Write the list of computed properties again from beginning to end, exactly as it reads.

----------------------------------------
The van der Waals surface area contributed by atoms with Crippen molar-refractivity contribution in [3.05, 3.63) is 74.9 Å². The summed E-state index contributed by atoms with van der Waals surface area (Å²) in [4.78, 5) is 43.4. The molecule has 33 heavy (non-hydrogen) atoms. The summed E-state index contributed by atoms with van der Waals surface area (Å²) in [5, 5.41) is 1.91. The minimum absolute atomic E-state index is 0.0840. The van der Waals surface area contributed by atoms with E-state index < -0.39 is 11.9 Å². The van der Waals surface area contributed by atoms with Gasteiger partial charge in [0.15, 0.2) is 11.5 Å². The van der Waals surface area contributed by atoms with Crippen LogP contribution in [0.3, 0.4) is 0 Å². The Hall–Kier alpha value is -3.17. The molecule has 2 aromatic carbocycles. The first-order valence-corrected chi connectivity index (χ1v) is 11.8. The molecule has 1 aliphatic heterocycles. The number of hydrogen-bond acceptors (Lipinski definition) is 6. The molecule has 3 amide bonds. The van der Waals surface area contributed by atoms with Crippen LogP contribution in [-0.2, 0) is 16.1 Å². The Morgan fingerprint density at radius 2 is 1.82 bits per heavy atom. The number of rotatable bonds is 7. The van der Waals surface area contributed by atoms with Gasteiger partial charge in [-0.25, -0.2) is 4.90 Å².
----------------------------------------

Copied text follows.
The van der Waals surface area contributed by atoms with Crippen molar-refractivity contribution in [3.05, 3.63) is 74.9 Å². The summed E-state index contributed by atoms with van der Waals surface area (Å²) in [4.78, 5) is 43.4. The molecule has 33 heavy (non-hydrogen) atoms. The summed E-state index contributed by atoms with van der Waals surface area (Å²) in [5, 5.41) is 1.91. The minimum absolute atomic E-state index is 0.0840. The van der Waals surface area contributed by atoms with E-state index < -0.39 is 11.9 Å². The van der Waals surface area contributed by atoms with Gasteiger partial charge in [0.15, 0.2) is 11.5 Å². The van der Waals surface area contributed by atoms with Crippen LogP contribution in [0.3, 0.4) is 0 Å². The Hall–Kier alpha value is -3.17. The molecule has 2 aromatic carbocycles. The first-order valence-corrected chi connectivity index (χ1v) is 11.8. The molecule has 1 aliphatic heterocycles. The number of hydrogen-bond acceptors (Lipinski definition) is 6. The molecule has 3 amide bonds. The van der Waals surface area contributed by atoms with Crippen LogP contribution in [-0.2, 0) is 16.1 Å². The Morgan fingerprint density at radius 2 is 1.82 bits per heavy atom. The number of rotatable bonds is 7. The van der Waals surface area contributed by atoms with Gasteiger partial charge in [-0.25, -0.2) is 4.90 Å².